Lone Star Funds founder and Chairman John Grayken is investing $330 million of his own money in the company’s new $6.6 billion commercial real estate fund, a bet on strong returns for property.
The capital commitment was disclosed during a meeting yesterday of the Oregon Investment Council, which voted to invest $300 million in the new fund. Grayken’s pledge is the most the billionaire has put into one of his Dallas-based firm’s funds by both dollar and percentage.
Lone Star’s new fund is the biggest global pool being raised for real estate private equity, according to Preqin, a London-based research firm for alternative assets. The target was increased from the original $6 billion in response to investor demand. The first capital pledges are scheduled to be completed on Sept. 27, according to yesterday’s Oregon meeting.
About half of the new fund will be invested in Europe, Nick Beevers, head of investor relations for Lone Star, told the Oregon pension trustees. About 30 percent to 40 percent will be in the U.S. and the remainder in Japan, he said.
“We see the investment opportunities being extremely heavy” in Europe, he said during the meeting in Tigard, Oregon. “We expect continued substantial investment in the United States.”
Lone Star expected to close yesterday on the purchase of 265 loans backed by 313 properties, said Andre Collin, head of North American commercial real estate acquisitions for Lone Star and a member of the firm’s investment committee. Collin didn’t say where the assets are located.
Grayken’s investment represents 5 percent of the fund, higher than normal for a general partner. The firm’s partners will make a 1 percent combined investment in addition to Grayken’s personal pledge, Beevers said. Employees of Hudson Advisors, Lone Star’s asset-management arm, are contributing 1.5 percent through a co-investment vehicle, Beevers said.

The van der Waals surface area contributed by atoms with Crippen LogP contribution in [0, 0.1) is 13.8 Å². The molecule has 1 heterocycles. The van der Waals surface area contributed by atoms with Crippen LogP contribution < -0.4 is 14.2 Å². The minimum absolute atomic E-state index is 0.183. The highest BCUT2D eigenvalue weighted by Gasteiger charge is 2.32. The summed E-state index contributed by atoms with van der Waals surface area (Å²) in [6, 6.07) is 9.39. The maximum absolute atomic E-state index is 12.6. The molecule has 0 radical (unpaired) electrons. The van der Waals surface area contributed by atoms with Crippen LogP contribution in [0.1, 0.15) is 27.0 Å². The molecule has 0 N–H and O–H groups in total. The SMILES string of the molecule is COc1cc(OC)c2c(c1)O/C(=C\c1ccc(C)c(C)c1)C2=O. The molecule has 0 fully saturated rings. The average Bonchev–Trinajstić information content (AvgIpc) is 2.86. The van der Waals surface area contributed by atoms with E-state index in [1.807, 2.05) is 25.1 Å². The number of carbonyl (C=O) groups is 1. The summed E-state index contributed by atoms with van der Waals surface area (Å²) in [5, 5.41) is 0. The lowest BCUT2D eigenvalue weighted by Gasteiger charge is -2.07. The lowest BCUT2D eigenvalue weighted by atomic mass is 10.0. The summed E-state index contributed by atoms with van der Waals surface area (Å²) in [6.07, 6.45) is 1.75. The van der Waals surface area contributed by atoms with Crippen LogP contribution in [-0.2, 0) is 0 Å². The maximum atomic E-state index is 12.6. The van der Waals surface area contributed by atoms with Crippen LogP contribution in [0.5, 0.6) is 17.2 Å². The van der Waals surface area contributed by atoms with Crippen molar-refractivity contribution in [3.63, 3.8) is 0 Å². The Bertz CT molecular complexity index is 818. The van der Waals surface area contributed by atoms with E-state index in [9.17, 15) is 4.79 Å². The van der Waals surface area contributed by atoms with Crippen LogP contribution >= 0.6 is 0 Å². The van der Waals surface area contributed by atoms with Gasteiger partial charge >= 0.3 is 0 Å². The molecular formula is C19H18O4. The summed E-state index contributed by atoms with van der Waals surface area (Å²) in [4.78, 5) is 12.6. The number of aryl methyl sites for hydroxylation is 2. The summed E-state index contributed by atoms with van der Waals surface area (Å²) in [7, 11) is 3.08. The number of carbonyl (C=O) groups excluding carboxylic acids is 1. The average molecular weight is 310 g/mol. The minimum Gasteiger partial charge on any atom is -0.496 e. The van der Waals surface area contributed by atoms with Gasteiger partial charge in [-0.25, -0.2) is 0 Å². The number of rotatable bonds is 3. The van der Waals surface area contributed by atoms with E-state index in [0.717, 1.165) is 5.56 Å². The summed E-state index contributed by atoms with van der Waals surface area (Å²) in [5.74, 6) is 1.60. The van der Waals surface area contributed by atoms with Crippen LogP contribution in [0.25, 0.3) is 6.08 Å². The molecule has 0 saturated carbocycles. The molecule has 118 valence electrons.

The commitments by the firm’s executives and employees are in addition to the $6.6 billion of third-party investor capital, Beevers said.
“The pipeline that we are looking at right now in Japan, in Europe, especially in Europe, and in America is very, very strong” for distressed real estate investments over the next three years, Collin said. “In Europe, the market is way bigger than America right now in terms of that pipeline.”
Excluding 2011, when Lone Star won the bidding for about half of Anglo Irish Bank Corp.’s $9.65 billion of U.S. real estate loans, the portion that was mainly subperforming or nonperforming, “it’s been by far our best year in all the regions,” Collin said.
In the U.S., Lone Star is focused on distressed debt, with more than $1 trillion of commercial real estate debt maturing in the next three to four years -- or more than 30 percent of the country’s total supply of commercial-property loans, Collin said. More than half that debt is subperforming or nonperforming, he said.
In the U.S., “our focus right now is mainly on the secondary markets,” Collin said. “We’re not the primary market guys right now because that cycle, that market, has passed for us,” with more competition and easier financing having driven up prices, he said. In secondary markets, there are fewer lenders and “we benefit from very strong relationships with a lot of these lenders.”
In Europe, aside from Lone Star deal makers, Hudson Advisors has about 300 people competing with Blackstone Group LP (BX:US), Apollo Global Management LLC, Cerberus Capital Management LP, Fortress Investment Group LLC (FIG:US) and Kennedy Wilson (KW:US) for workouts of distressed-property investments. U.S. investment banks, once Lone Star’s biggest rivals, have largely exited the market, Collin said.
“What our colleagues in Europe are working on is north of $25 billion of files,” he said. “It’s very significant.”
Blackstone, the world’s biggest manager of alternative assets such as real estate, has raised $2 billion in the first phase of fundraising for its fourth European property fund, targeted to reach 5 billion euros ($6.7 billion), a person with direct knowledge of the process said yesterday.
In addition to stepping up purchases, Lone Star and other real estate private-equity managers have been paying out more proceeds to investors this year as they take advantage of a strong market to sell assets, said Anthony Breault, Oregon’s interim senior investment officer for real estate. Lone Star represents about 8 percent of Oregon’s real estate portfolio.
Grayken’s investment “certainly does show his level of conviction regarding the market opportunities and his belief in the fund’s success,” Breault said.
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